TAS’s approach to circularity involves more than just construction. One example is how they are supporting environmental startup Just Be Woodsy. Just Be Woodsy mills and kiln-dries salvaged trees, transforming them into functional furniture and objects. According to TAS, Just Be Woodsy has salvaged the equivalent of one million kilograms of carbon dioxide. They became tenants at Tecumseth before construction started, paying TAS rent in wood. Robert Jarvis of Just Be Woodsy says his partnership with TAS is “serendipitous.” 

Nigel Etherington – a consultant on sustainable business – says our “take, make and waste economy” is depleting the environment. He says humans are wasteful of the precious resources the planet provides. This eco-friendly consultant explains that the circular economy is a way to stop this cycle.  

Nigel Etherington, Founding Principal of Planet & Company Inc.

From Seneca to Artevelde

Let’s head to Belgium to see how local initiatives, an ocean apart, are contributing to a global circular economy by designing out waste, repurposing or regenerating.

Sustainability Meets Inclusivity

Recyclage Gantoise is a project led by Ghent-based VZW Mozaïek. They have a special goal: to sustain a circular value chain for hospitals in the city.  

The non-profit receives garments from hospitals and carefully removes the sticker materials. After the items are made ready for recycling, they are processed into polymer granules. This material is used to create car dashboards. 

The project is addressing the climate crisis – but also the needs of vulnerable people. Not everyone fits into the standard labour market in our society. Through Recyclage Gantoise, meaningful opportunities are created for people with various disabilities and challenges. 

It started out small. Led by Karen Vansteenwegen and her team, it has grown into a full-fledged day program within their centre.  

Research has been conducted into other materials where hospitals can help in the recycling process. The organisation has received subsidies that will allow them to do even more additional research.  

This circular initiative has gained formal recognition. It received the Circuit Circulair award from the City of Ghent. VZW Mozaïek is committed to sustainable development for climate and for society.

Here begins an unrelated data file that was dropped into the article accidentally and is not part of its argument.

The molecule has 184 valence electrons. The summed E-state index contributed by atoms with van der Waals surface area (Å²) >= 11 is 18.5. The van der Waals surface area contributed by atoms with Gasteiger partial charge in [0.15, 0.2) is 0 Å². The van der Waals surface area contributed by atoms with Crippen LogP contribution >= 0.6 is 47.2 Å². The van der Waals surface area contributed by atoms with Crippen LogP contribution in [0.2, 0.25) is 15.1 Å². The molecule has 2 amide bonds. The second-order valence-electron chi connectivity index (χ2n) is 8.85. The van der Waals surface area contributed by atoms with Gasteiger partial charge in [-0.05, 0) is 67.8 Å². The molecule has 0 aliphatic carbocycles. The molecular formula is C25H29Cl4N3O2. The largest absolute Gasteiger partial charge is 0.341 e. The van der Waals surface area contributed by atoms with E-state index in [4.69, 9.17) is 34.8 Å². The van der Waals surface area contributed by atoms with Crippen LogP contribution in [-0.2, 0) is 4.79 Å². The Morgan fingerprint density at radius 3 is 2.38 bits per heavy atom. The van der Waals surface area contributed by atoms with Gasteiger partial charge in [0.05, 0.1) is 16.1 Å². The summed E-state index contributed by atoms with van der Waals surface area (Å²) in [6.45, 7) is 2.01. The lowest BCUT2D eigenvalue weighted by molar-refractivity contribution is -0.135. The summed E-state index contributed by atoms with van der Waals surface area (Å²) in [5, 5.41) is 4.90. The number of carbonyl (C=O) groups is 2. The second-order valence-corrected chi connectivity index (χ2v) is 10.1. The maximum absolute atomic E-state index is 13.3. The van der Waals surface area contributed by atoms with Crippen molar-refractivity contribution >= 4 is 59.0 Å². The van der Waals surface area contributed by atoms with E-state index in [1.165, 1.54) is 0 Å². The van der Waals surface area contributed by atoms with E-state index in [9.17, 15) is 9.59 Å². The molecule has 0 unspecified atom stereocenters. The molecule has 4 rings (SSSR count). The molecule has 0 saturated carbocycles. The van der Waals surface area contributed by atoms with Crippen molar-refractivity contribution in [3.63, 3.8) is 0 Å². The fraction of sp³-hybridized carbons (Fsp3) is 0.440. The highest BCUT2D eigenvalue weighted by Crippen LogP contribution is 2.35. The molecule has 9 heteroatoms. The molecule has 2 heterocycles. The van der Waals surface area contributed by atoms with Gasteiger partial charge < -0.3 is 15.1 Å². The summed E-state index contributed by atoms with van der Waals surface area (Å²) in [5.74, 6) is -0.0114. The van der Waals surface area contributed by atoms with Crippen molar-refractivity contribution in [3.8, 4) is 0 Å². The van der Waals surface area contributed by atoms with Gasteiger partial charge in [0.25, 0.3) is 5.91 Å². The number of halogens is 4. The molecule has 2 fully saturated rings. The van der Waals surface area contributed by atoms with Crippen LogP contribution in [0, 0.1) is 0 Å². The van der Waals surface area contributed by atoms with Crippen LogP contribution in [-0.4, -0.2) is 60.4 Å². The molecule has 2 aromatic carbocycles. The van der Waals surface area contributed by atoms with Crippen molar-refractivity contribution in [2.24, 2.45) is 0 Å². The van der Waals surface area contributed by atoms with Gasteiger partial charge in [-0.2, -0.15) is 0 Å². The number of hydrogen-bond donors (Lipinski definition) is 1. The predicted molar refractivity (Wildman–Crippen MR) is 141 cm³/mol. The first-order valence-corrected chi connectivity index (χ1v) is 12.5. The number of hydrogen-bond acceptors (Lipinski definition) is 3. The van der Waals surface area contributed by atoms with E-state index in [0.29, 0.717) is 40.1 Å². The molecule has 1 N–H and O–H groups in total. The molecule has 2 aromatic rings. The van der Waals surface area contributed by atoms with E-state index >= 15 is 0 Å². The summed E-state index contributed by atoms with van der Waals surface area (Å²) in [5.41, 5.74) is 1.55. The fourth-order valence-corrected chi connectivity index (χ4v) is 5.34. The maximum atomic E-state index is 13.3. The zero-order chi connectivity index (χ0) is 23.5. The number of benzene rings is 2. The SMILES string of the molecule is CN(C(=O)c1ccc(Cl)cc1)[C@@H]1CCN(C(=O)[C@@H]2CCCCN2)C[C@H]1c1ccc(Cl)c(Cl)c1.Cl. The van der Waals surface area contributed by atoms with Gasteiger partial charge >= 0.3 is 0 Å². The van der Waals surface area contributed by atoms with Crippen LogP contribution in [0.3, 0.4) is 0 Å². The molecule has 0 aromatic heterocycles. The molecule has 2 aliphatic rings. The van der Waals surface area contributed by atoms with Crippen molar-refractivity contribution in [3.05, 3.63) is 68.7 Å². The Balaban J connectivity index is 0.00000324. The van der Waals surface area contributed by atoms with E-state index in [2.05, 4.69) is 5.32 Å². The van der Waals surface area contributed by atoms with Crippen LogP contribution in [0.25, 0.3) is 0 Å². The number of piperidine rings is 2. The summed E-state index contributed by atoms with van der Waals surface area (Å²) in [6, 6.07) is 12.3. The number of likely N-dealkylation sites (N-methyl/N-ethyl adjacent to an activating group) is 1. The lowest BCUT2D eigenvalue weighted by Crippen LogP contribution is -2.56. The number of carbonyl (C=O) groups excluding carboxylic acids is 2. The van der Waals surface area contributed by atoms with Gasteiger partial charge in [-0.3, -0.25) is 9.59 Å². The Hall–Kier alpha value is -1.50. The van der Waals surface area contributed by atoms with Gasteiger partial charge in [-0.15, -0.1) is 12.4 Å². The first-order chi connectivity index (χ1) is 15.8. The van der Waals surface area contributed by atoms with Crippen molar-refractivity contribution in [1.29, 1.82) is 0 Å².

Embracing Green

As a nature lover, Karen Vansteenwegen has always surrounded herself with green. She’s done this not only in her home, but also in her work life. At Mozaïek, Vansteenwegen has found a way to promote environmental awareness in her workspace. She hopes to motivate others to fight against the climate crisis.  

She had to take a couple of restrictions into consideration. Those with disabilities sometimes aren’t allowed to operate heavy machinery. The task needed to be more suitable for those with challenges. Karen set out to find an accommodative solution. 

While looking for a recycling project, Karen was inspired by a care group in her hometown. The group already repurposed surgical materials. Only one task matched all the criteria: the low-risk job of pulling stickers off surgical garments. A small change with a big result. When the stickers are removed, the items may be repurposed.  

Karen has received much praise for her contributions against medical waste. Her award, the ‘Circuit Circulair’ prize, was founded by the City of Ghent to bring more awareness to recycling projects. Karen was awarded first place because she was able to connect social and ecological sustainability. She has received governmental funding to expand and start up more recycling projects in the future. 

Meet the Team

Raissa Santos

Seneca Polytechnic
Producer: Designing Out Waste

Joey Seppelt

Seneca Polytechnic
Producer: From Trails to Trailblazer

Noah Gravel

Seneca Polytechnic
Producer: From Trails to Trailblazer

Perry Lupyrypa

Seneca Polytechnic
Producer: Trash to Treasure

Bibian Post

Artevelde University
Producer: Embracing Green & Sustainability Meets Inclusivity

Kathlyn Brans

Artevelde University
Producer: Embracing Green & Sustainability Meets Inclusivity

Zoë Sagon

Artevelde University
Producer: Embracing Green & Sustainability Meets Inclusivity

Lowie Vandyck

Artevelde University
Producer: Embracing Green & Sustainability Meets Inclusivity